Friday, December 5, 2008

Return to Sender?

As the global economy comes crashing down around us, the main question on my mind, of course, is how the recession will affect migrants. Migration Information Source reports on two trends in developed nations -- first, efforts by countries that had previously wooed migrant workers to return them and second, continuing competition for skilled migrants despite the economic downturn.
It seems, of course, that unskilled and low-skilled migrants will be hit the hardest by the financial crisis. Countries such as Spain and the United Kingdom that welcomed migrant workers during the economic boom years are now trying to figure out how to address rising unemployment and a glut of workers. As I've posted, these can be dangerous times for immigrants, who are often scapegoated by politicians and pundits when economic conditions go awry. Spain has tried fiscal incentives to entice unemployed legally resident migrants to leave -- without much success. Both Spain and the UK will cut back on migrant visas next year; similar moves seem likely in Australia, New Zealand, and Singapore, where hostility towards migrants is on the rise.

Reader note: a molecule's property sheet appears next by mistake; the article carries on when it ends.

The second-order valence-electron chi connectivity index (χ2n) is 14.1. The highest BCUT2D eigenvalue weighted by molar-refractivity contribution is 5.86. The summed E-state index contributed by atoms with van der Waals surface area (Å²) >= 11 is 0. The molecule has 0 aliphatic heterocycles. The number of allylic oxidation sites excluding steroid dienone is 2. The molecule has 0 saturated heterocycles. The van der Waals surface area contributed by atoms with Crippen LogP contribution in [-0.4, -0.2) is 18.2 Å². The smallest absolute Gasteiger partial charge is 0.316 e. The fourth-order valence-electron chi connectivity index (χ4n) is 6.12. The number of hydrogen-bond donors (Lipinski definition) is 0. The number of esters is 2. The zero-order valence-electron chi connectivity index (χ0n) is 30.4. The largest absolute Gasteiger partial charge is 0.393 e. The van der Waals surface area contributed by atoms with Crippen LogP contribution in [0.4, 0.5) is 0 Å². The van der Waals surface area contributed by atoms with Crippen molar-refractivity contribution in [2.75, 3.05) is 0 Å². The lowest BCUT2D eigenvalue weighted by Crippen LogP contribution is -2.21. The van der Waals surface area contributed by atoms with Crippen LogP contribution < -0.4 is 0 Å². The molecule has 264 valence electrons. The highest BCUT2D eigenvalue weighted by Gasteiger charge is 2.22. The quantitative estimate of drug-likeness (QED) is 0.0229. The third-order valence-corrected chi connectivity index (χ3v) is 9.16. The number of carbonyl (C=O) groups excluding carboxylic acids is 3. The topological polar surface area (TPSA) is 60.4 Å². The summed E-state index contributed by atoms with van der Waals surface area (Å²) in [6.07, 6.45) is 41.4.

In contrast, many developed nations continue to welcome skilled migrants with open arms. The United Kingdom's new points system will allow foreign students to stay and find employment after graduation, much like a program in Australia that tripled the number of foreign students studying there. Sweden and Canada have also implemented more flexible work permit requirements for skilled workers, a trend that may continue in Europe despite the recession as ageing populations face labor shortages.
With anti-immigrant sentiment on the rise, let's hope that these nations work to ensure that any returns proceed humanely and to combat xenophobic propaganda that often comes hand-in-hand with economic hard times. As the trends relating to skilled labor illustrate, immigrants are crucial to most developed economies -- and more importantly, they are humans with rights and should be treated as such.

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